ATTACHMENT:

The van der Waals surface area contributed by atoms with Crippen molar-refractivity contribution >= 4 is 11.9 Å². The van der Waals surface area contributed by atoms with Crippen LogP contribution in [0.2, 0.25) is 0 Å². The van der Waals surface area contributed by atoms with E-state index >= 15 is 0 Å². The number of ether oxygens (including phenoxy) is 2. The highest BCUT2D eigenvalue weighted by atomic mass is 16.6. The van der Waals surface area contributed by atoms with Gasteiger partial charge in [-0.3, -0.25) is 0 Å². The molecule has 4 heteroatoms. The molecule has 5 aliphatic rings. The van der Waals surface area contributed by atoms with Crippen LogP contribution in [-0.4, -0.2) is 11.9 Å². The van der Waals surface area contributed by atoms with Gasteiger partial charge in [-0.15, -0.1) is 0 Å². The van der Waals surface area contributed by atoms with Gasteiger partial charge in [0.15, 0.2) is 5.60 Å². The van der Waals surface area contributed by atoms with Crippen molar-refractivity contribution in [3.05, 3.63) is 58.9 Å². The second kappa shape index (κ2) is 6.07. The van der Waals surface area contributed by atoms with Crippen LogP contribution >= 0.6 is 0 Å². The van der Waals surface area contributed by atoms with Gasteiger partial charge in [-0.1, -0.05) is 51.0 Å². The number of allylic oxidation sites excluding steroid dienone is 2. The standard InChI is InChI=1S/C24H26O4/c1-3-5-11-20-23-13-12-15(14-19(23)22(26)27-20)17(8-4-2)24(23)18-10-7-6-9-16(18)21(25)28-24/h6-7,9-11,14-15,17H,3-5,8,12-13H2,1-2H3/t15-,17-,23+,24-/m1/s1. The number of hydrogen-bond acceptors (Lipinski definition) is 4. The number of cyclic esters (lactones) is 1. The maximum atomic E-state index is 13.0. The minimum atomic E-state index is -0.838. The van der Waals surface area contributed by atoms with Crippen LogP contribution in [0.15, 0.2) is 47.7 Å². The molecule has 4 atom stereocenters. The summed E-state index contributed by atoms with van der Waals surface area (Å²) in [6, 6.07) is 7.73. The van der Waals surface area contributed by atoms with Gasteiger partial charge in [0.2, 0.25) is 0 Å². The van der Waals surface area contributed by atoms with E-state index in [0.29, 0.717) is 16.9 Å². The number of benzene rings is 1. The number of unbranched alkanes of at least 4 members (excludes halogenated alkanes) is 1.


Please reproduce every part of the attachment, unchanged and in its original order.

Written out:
The van der Waals surface area contributed by atoms with Crippen molar-refractivity contribution >= 4 is 11.9 Å². The van der Waals surface area contributed by atoms with Crippen LogP contribution in [0.2, 0.25) is 0 Å². The van der Waals surface area contributed by atoms with E-state index >= 15 is 0 Å². The number of ether oxygens (including phenoxy) is 2. The highest BCUT2D eigenvalue weighted by atomic mass is 16.6. The van der Waals surface area contributed by atoms with Gasteiger partial charge in [-0.3, -0.25) is 0 Å². The molecule has 4 heteroatoms. The molecule has 5 aliphatic rings. The van der Waals surface area contributed by atoms with Crippen LogP contribution in [-0.4, -0.2) is 11.9 Å². The van der Waals surface area contributed by atoms with Gasteiger partial charge in [-0.15, -0.1) is 0 Å². The van der Waals surface area contributed by atoms with Gasteiger partial charge in [0.15, 0.2) is 5.60 Å². The van der Waals surface area contributed by atoms with Crippen molar-refractivity contribution in [3.05, 3.63) is 58.9 Å². The second kappa shape index (κ2) is 6.07. The van der Waals surface area contributed by atoms with Crippen LogP contribution >= 0.6 is 0 Å². The van der Waals surface area contributed by atoms with Gasteiger partial charge in [-0.1, -0.05) is 51.0 Å². The number of allylic oxidation sites excluding steroid dienone is 2. The standard InChI is InChI=1S/C24H26O4/c1-3-5-11-20-23-13-12-15(14-19(23)22(26)27-20)17(8-4-2)24(23)18-10-7-6-9-16(18)21(25)28-24/h6-7,9-11,14-15,17H,3-5,8,12-13H2,1-2H3/t15-,17-,23+,24-/m1/s1. The number of hydrogen-bond acceptors (Lipinski definition) is 4. The number of cyclic esters (lactones) is 1. The maximum atomic E-state index is 13.0. The minimum atomic E-state index is -0.838. The van der Waals surface area contributed by atoms with Crippen LogP contribution in [0.15, 0.2) is 47.7 Å². The molecule has 4 atom stereocenters. The summed E-state index contributed by atoms with van der Waals surface area (Å²) in [6, 6.07) is 7.73. The van der Waals surface area contributed by atoms with Gasteiger partial charge in [0.2, 0.25) is 0 Å². The van der Waals surface area contributed by atoms with E-state index in [0.29, 0.717) is 16.9 Å². The number of benzene rings is 1. The number of unbranched alkanes of at least 4 members (excludes halogenated alkanes) is 1.